Part of this may be due to the fact that like some browser developers,
malware authors also make presumption about the future viability of
their code and are not targeting what was patched years ago and is on
a smaller % of systems.

A moment ago I became curious as to what % of visitors to a 'site I
maintain were still running IE6.  23%, but how many new exploits are
targeting only IE6?  It's likely that capturing some of this market
will leave people safer.
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Re: Proposal: Raise minimum requirements for 1.9.2 on Windows to WinXP SP3

emailaddress
In reply to this post by Mike Connor-4
On Apr 13, 10:40 pm, Robert Accettura <[hidden email]> wrote:
> I know Win2k is somewhat limited at this point but is there any data
> regarding what percentage of Windows XP users run something less than
> SP3?  I presume most impact will be corporations that are slow to roll
> out upgrades as SP3 has been out for a while now.


I've heard it argued that if people were running an alternate browser
and email client, that even SP2 wasn't very necessary if they had good
security practices in place besides the OS SP level.
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Re: Proposal: Raise minimum requirements for 1.9.2 on Windows to WinXP SP3

Robert Blair-2
In reply to this post by emailaddress
On 4/16/2009 11:18 PM, [hidden email] wrote:

> On Apr 16, 8:36 pm, Karl Tomlinson <[hidden email]> wrote:
>>> If you connect an unpatched Win2k system to the internet with no
>>> firewall, it'll be owned in a matter of minutes with no browser
>>> involved.
>> It's not clear to me how good the "these computers are owned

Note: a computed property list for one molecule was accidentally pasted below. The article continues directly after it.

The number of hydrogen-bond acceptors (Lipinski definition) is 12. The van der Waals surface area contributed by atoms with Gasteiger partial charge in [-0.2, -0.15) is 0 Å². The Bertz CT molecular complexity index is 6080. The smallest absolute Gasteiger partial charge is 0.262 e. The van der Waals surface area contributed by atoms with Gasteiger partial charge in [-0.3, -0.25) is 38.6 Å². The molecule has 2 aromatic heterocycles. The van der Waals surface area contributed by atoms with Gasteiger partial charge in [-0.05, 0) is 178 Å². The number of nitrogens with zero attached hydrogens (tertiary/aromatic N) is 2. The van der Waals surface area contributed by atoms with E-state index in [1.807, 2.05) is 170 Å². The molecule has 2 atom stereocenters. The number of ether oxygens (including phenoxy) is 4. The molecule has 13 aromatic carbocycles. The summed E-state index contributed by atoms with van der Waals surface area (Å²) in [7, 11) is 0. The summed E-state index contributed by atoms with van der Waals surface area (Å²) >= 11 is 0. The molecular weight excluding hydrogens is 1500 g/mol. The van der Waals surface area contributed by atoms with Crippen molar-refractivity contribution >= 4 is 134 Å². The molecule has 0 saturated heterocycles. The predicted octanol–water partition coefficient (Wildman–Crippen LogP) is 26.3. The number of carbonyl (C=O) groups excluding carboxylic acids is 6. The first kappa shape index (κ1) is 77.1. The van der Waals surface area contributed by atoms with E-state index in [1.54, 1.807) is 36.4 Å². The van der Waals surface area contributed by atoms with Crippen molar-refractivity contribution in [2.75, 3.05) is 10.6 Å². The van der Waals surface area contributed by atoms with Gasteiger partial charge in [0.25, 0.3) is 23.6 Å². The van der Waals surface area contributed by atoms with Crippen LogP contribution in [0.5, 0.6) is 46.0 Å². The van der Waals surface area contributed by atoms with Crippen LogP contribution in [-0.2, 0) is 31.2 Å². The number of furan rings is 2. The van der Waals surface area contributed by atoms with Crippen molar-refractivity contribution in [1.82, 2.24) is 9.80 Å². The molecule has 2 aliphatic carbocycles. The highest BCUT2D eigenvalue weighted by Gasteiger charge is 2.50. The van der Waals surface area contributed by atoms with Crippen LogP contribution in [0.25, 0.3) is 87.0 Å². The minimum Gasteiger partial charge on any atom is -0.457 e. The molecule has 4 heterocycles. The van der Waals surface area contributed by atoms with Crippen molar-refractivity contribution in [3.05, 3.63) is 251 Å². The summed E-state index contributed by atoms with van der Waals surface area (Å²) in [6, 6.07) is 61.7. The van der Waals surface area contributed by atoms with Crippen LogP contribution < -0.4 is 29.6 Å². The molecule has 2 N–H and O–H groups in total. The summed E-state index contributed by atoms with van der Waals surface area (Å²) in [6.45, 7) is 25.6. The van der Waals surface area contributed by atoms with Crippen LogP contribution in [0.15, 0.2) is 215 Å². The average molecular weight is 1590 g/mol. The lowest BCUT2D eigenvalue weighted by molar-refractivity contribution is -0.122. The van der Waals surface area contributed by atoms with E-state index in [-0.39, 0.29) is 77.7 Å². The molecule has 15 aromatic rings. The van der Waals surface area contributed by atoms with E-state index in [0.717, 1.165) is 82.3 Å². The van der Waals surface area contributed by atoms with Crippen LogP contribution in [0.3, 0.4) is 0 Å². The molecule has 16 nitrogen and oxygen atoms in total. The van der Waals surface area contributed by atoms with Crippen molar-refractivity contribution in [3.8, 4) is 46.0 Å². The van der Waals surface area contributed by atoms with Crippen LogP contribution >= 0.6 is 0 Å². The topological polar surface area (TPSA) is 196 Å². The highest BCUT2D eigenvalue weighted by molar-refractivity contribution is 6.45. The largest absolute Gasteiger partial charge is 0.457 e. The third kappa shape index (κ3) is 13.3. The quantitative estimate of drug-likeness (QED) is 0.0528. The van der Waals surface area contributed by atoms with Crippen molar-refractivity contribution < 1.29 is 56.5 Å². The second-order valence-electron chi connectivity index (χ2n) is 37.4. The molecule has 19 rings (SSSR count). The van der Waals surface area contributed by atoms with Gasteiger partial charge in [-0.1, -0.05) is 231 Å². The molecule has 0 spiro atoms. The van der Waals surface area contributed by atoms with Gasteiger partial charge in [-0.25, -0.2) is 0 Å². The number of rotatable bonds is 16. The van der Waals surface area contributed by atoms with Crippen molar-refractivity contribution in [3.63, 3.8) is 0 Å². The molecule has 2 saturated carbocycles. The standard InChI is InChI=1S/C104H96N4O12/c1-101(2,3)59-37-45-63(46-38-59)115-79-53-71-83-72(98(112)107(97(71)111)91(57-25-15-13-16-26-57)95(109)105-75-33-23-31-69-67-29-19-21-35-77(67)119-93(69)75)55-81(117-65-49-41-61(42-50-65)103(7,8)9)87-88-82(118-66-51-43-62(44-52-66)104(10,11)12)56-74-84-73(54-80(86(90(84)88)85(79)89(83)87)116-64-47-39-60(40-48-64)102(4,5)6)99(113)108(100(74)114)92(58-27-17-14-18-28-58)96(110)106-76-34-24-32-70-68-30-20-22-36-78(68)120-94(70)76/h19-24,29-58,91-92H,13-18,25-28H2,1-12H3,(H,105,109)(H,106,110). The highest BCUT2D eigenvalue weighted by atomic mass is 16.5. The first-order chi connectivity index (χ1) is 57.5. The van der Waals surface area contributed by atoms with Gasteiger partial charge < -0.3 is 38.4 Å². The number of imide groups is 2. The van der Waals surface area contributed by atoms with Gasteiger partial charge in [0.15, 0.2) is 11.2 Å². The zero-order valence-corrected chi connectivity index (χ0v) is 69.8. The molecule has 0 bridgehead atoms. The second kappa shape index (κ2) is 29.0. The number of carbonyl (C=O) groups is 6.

>> anyway" argument is.
>>
>> AFAIK the "minutes" figures are for a computer with an IP address
>> on the internet but no firewall.
>>
>> Old operating systems should be behind a firewall, and I suspect
>> many of their users are in this situation, even if it is just the
>> network address translation provided by their modem.  This doesn't
>> eliminate the security risk; it only reduces the exposure;
>> the low-level network stack is still exposed.
>>
>> Is it still a reasonable assumption that unsupported OS's are
>> owned?
>
> One Win2k system I've had running since brand new, maybe 8 years ago
> behind only a NAT, modem plus router which is a pretty typical network
> topology.  It has never been exploited AFAIK, meaning in several years
> of constant uptime no evidence of infection, no new processes, nothing
> any scanner has ever picked up.  However, it is not used to surf the
> 'net, which I feel is the highest risk activity any Windows box can
> encounter.  In past years I've owned, as well as encountered quite a
> few win2k systems only behind a NAT with no issues beyond those caused
> by the user running an app like browser or email client, warez, etc.
> Logs show plenty of port scanning but no exploits.
>
> Part of this may be due to the fact that like some browser developers,
> malware authors also make presumption about the future viability of
> their code and are not targeting what was patched years ago and is on
> a smaller % of systems.
>